Firstly, the company took a 'modular' or 'multipose' approach to the figures. This basically means that the parts of the figures can be mixed and matched to create totally different poses. Secondly, and this is an area that many modellers have been demanding for years, the figures are much more 'animated' than almost anything we've seen before. The quality (particularly in the case of their Soviet Infantry) also took a leap upwards. At the moment these, in my opinion, amongst the top 5-6 styrene figure sets on the market...
However, the company doesn't just do Germans and Russians. Available now (and with more in the future) are U.S. Infantry sets.
MiniArt LimitedAnother of the emerging forces in the figures market is MiniArt. However, to describe them as a 'figure-manufacturer' is only telling part of the story. The company produce (plastic) building kits, AFVs, Artillery pieces and even figures in 1/16th and 1/72nd scale. However, concentrating on their 1/35th scale figures, their range is diverse and (more importantly) of excellent quality. They have taken a very different approach with their figure releases by concentrating on the 'gaps' in the market. Artillery and AFV crews (German and Russian) in a variety of situations - rearming, working and resting. They also produce the more 'conventional' sets of Soviet Infantry in a good mixture of time periods and uniforms. Quality is generally very good, and once again, the common theme is 'flexibility' with possibilities to vary the figures considerably. MiniArt do also tend to move away from the more 'conventional' with future releases including a number of seated figures (Soviet, German and Commonwealth). Also on the future release lists are (previously ignored) subjects such as Soviet Naval Infantry. This is a range of figures which are superb value for money and whilst some are lacking 'movement' they nevertheless are a range which deserve to be more widely seen.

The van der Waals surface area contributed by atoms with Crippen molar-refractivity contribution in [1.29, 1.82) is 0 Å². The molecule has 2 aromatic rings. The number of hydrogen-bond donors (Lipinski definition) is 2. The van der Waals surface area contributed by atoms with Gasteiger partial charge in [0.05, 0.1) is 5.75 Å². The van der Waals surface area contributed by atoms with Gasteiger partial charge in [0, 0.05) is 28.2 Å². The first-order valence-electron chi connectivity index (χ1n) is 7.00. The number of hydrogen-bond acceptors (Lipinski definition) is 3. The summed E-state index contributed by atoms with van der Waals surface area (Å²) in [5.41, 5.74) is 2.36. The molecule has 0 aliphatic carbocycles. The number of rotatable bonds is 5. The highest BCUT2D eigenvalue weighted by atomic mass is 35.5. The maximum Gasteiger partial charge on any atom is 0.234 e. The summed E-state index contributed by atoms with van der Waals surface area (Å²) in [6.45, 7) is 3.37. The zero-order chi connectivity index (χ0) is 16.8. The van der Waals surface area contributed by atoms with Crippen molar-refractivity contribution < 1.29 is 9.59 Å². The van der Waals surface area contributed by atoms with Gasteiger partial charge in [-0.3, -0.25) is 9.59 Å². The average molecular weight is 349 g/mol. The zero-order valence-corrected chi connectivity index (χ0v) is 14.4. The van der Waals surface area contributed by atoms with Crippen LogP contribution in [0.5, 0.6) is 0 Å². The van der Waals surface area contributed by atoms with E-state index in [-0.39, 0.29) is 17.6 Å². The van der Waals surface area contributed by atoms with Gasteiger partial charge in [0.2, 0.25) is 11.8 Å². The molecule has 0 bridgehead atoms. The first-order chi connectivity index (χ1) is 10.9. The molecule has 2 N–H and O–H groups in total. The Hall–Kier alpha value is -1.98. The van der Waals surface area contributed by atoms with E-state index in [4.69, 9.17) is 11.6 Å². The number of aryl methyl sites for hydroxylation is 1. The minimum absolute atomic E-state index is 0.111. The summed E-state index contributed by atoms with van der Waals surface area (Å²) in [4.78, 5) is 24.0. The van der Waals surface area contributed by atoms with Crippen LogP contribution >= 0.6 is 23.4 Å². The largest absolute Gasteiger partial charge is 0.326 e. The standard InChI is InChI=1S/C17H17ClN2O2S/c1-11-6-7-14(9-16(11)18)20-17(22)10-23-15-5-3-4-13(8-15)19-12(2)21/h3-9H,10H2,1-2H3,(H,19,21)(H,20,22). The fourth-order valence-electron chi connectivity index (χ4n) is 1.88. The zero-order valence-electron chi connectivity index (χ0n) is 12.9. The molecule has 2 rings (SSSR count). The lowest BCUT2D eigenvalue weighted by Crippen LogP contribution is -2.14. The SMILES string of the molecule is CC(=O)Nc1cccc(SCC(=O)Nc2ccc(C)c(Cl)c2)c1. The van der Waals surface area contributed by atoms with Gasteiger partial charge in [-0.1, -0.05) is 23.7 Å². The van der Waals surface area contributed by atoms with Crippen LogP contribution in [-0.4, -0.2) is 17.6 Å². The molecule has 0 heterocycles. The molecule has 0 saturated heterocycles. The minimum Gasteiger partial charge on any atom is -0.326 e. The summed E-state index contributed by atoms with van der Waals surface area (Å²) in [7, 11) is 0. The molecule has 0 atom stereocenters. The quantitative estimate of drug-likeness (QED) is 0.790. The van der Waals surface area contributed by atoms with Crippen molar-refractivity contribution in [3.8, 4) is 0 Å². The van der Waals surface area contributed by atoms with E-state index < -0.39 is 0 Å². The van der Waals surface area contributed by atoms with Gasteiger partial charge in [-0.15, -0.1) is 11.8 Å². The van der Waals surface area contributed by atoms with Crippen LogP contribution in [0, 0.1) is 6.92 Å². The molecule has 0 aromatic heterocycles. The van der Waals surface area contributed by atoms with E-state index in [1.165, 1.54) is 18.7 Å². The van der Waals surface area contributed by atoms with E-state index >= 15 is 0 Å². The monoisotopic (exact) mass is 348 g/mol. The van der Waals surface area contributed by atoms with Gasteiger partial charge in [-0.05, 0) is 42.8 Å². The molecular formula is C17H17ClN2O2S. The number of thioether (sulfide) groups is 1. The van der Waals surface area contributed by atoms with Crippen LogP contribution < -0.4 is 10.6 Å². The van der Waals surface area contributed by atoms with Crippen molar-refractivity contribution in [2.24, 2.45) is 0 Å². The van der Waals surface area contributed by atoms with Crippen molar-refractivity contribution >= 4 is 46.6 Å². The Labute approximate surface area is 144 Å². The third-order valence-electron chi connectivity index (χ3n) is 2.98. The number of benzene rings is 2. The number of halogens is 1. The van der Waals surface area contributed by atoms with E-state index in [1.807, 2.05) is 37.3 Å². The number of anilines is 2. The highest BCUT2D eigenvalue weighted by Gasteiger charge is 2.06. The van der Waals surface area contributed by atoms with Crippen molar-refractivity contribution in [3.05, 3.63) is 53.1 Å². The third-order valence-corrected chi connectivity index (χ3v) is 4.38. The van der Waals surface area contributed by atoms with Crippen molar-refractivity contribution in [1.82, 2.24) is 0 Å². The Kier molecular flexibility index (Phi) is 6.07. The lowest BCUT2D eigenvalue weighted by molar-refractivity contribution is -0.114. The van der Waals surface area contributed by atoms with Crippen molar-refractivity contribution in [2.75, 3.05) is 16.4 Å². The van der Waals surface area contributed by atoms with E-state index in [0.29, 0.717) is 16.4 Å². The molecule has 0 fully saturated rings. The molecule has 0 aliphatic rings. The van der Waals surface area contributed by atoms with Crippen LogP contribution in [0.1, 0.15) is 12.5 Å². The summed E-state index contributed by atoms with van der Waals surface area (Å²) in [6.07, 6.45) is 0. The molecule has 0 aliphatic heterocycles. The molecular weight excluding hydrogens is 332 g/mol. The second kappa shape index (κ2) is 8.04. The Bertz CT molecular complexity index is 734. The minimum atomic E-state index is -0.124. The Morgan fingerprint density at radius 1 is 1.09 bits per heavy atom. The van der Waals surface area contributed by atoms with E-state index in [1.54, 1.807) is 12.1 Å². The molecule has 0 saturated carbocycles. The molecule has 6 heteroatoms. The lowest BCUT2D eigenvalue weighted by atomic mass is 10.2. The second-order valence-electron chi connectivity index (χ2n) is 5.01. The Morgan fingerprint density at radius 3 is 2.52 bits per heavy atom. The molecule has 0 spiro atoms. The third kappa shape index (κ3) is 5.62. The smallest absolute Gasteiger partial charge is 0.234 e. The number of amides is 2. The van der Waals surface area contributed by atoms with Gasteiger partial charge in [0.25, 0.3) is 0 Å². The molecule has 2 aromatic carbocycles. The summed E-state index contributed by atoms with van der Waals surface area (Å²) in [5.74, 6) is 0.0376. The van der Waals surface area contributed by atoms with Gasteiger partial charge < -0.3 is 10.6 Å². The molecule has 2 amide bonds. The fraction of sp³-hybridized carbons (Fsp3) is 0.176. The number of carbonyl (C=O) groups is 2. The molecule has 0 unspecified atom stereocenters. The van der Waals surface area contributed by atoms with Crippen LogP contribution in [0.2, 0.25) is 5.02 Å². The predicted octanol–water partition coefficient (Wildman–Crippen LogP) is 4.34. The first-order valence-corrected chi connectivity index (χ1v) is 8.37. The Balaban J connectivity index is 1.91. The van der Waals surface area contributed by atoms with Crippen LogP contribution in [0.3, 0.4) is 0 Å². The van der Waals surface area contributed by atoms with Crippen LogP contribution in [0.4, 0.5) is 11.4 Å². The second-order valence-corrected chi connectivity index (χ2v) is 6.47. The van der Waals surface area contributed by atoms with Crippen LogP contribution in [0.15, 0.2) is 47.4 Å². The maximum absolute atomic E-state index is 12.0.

ConclusionsThese are only two companies out of a number on the market. However, these two were chosen for this feature as, in my opinion, they are doing the most innovative work. Both are improving at a phenomenal rate in many respects - quality, innovation and value are only three areas. Their figures are as suitable for the Novice as for the Expert. They are also, and this is the most interesting aspect of their development, they are now doing figures which are as good as anything available. Previously, a smaller company could be seen as 'gap-filling' doing a few subjects which none of the bigger companies would consider. Now, these two are setting a rythmn which the higher-volume manufacturers would be advised to consider carefully. This also signifies good news for the modeller - more competion means more diversity. Having spoken to directors, sculptors and designers of these two companies their is a quiet optimism for their future and a desire that their products are given equal coverage with the longer-established manufacturers.
The linksOver the last year or two, we've given a lot of coverage to MasterBox and MiniArt, here are links to their review pages here on Kitmaker Network:
MiniArt Reviews Page
MasterBox Reviews Page
Finally, here are the company websites:
MasterBox Home Page
MiniArt Home Page
Copyright ©2019 by Jim Rae. Images and/or videos also by copyright holder unless otherwise noted. The views and opinions expressed herein are solely the views and opinions of the authors and/or contributors to this Web site and do not necessarily represent the views and/or opinions of Armorama, KitMaker Network, or Silver Star Enterrpises. All rights reserved. Originally published on: 2007-03-13 00:00:00. Unique Reads: 16320